i love youJust because it’s a holiday doesn’t mean we have to submit ourselves to feast or famine. We can still ride the blood glucose middle line and avoid both the crazy highs from indulging in too many of those sweets, and the frustration of feeling like we can’t eat anything at all. There’s a word for this. It’s called: moderation. And planning. Yeah, they’re both the word for it. Plan ahead, use moderation, and remember that, like always, those little chalky, heart shaped glucose chunks are NOT worth a 297 reading on the ol’ glucometer. And neither are all those delicious cupcakes and cookies. Sorry guys, but our feet and eyes are far more important. 😉 Besides, Valentine’s Day is all about love and that, my friends, is always carb free.

Take a look at this WebMD article for a little more on the topic.

Help Bring Attention to Diabetes in Dogs!

This is a little off from what I would normally post but since it is a personal and related event, I am hoping you’ll be so kind as to click and vote for Rocky! Rocky is my dog. When I adopted him from the shelter a year ago, he was well on his way to recovering from untreated diabetes. He was so sick when he arrived at the shelter 5 months earlier, I don’t how he managed to survive. But he did…and so they named him Rocky. Since then, he has gone from being diabetic to having hypoglycemia. We can’t figure out exactly what it going on but one thing in for sure: this pup does not have stable blood sugar values. I have entered him into this contest on the chance that he should win and help to bring attention to both special needs pups and how prevalent diabetes is in humans and dogs! Click on Rocky’s name above or here to vote.  The contest only goes through the 13th and you can vote daily so please click and vote today and everyday through the 13th!

Me and my Rock!

 

Thanks everyone,

Melissa

Gene Therapy for Diabetes in Dogs

I’ve had a nice break but I think it’s time I get back to sharing some info.

I heard about gene therapy for diabetic dogs and I went article searching. I found this. Diabetes in humans and canines is similar so there is hope that a similar therapy could be used in people with T1D as well. Of course, the dogs tested do not have naturally occurring diabetes. I’m personally not a fan of animal testing but in this particular case, I think that findings may be worth the research, especially given that at a four year check-in, the dogs were still free of diabetes.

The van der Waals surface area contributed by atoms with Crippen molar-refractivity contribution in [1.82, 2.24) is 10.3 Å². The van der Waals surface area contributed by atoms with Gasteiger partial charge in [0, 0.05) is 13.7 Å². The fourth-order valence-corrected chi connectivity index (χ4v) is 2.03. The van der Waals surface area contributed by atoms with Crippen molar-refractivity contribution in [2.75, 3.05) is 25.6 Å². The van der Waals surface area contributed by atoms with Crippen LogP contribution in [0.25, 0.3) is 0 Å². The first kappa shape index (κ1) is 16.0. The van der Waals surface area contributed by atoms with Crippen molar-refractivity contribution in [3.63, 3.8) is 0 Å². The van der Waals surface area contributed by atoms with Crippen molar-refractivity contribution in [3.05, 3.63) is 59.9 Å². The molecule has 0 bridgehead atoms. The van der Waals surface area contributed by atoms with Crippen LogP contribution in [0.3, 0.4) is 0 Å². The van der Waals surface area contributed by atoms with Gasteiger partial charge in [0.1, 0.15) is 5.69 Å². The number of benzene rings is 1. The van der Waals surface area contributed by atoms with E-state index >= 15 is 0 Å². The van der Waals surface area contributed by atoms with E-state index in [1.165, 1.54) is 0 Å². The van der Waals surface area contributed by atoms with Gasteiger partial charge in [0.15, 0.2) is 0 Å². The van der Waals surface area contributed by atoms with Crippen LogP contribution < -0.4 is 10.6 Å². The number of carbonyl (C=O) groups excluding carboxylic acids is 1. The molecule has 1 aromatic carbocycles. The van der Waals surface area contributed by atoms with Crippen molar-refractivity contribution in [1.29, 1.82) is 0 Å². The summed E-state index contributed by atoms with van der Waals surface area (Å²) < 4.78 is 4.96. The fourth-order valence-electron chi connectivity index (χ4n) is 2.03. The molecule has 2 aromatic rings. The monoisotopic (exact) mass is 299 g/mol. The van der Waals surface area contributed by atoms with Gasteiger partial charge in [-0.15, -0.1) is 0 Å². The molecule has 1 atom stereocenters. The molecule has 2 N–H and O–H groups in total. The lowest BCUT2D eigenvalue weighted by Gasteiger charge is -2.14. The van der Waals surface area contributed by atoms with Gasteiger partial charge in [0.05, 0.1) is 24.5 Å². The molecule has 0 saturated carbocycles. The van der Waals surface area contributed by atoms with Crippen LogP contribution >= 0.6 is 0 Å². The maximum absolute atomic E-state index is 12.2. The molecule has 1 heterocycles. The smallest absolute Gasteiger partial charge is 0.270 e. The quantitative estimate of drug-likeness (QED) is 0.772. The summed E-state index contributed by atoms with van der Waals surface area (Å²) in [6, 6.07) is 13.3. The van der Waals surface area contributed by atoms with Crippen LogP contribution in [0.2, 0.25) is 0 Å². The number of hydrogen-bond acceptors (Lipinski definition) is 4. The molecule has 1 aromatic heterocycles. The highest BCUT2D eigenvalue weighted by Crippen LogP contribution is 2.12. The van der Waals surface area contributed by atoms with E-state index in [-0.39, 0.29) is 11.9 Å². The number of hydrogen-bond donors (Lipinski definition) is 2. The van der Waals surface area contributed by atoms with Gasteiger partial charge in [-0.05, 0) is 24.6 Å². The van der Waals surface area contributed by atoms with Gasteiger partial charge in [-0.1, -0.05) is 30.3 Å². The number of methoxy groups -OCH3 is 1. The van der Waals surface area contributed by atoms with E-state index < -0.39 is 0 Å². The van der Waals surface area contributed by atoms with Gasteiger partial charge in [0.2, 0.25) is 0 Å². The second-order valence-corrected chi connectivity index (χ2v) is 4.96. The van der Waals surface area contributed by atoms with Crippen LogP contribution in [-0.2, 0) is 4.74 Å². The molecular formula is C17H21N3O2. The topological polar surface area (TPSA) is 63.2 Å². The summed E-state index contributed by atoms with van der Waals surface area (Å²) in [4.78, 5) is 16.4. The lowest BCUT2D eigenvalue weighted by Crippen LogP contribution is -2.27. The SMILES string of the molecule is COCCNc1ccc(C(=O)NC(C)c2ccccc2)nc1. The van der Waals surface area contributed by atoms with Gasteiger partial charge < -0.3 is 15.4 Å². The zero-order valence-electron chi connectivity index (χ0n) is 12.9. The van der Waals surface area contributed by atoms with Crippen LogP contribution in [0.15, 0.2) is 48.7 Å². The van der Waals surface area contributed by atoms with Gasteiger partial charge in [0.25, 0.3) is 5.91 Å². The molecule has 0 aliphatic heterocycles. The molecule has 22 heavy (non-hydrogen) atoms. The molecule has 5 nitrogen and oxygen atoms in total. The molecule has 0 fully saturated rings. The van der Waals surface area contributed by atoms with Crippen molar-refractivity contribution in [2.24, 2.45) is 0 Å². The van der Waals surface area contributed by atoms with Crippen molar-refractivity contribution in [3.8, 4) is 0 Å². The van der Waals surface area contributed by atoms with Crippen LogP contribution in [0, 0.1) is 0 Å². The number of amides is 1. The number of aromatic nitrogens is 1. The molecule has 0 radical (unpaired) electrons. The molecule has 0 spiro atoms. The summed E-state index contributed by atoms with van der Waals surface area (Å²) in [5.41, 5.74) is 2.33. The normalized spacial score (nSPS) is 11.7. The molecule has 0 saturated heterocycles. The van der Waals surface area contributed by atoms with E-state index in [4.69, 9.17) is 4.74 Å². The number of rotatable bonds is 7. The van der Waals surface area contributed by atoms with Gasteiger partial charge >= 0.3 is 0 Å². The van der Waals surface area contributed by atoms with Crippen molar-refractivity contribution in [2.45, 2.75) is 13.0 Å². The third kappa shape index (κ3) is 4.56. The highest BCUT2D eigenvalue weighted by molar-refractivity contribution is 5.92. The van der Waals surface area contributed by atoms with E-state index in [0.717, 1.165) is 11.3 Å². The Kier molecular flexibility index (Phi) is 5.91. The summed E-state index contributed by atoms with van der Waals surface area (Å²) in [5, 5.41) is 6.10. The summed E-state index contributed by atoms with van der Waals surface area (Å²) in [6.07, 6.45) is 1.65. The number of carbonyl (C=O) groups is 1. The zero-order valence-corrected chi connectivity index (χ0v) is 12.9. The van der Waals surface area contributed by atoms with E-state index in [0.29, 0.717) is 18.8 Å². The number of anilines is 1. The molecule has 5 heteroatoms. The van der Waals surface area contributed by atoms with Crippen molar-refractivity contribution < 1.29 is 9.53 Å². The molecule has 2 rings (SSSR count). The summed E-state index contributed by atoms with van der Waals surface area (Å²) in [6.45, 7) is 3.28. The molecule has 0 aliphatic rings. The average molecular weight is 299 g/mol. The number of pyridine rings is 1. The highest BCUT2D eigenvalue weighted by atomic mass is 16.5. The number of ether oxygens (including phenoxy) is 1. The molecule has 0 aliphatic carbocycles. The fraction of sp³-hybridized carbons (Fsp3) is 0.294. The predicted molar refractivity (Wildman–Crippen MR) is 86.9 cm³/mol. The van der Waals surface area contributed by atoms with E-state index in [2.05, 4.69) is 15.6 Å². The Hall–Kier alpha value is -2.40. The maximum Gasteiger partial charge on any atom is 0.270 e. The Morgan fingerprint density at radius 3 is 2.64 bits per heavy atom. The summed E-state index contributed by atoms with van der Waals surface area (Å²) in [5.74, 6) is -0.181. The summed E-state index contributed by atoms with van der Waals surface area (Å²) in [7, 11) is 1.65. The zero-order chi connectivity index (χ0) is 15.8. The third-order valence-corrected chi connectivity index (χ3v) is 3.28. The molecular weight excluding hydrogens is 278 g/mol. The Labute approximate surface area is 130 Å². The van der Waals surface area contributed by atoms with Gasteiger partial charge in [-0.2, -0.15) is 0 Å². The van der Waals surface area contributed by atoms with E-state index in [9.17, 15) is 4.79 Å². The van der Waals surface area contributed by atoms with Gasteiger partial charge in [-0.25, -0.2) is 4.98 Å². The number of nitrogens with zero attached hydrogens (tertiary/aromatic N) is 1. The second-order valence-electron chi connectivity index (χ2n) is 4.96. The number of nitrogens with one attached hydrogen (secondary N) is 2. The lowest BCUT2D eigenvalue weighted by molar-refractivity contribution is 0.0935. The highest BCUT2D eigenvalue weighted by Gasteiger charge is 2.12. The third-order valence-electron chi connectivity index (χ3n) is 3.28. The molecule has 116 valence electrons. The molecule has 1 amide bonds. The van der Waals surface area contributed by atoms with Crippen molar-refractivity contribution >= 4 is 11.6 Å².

Did You Hear That One About Diabetes…?

Hello out there everyone! I am looking for diabetes myths. I will soon be posting an article on them and I would like your contributions. What are some of the best (or worst) things you’ve heard about diabetes?

I’ve been told that I don’t “look” diabetic, that I eat well so I shouldn’t have it, that I am too old to have developed Type 1, and that since my pancreas “just stopped working” something should be able to make it “just start working”. Uh-huh. Yeah, right-o! That’ll be the day.

So, what have you heard slip out of people’s mouths that made you roll your eyes or dive into an explanation? Post as a comment or email me at lettertoadiabetic @ gmail dot com.

 

Why Is My Blood Sugar High In The Morning When It Was Perfect When I Went To Bed?

The rebounding blood sugar following undetecte...

The rebounding blood sugar following undetected diabetic hypoglycemia can easily become chronic when the high morning blood sugar data is misjudged to be due to insufficient nighttime insulin delivery. (Photo credit: Wikipedia)

I saw this question today and I’d like to give it  moment because it is an excellent and common question. The reason this happens is related to our bodies having a natural rhythm in which they release glucose into the system and at the same time, our bodies metabolize these sugars at different rates throughout the day.

Typically, someone on insulin therapy will need higher basal doses in the mornings. This happen for two reasons. One, in the early morning hours, our body starts to kick out glucose that we will need for things like waking up, moving around, conscious thought. Yes, thinking on purpose requires more fuel than daydreaming. The second reason is that our bodies generally metabolize those sugars at a slower rate in the morning.  Put the two together and your 107 mg/dL at bedtime can easily turn into 253 mg/dL at 8:00 am. Sucks, huh?

And, sometimes, you drop low in the night without knowing it and your body naturally “rebounds” to save itself. See photo at right. —>

So, what do you do about it?

Well, you can adjust your pump settings to a higher temp basal rate during those early morning hours.

You can change the time of day that you inject your basal insulin if you use multiple daily injection therapy (MDI).

I find that exercising in the evening hours helps to keep my numbers stable over night but this is not for everyone. It could very easily lead to a dangerous night-time low. Go back to photo at right.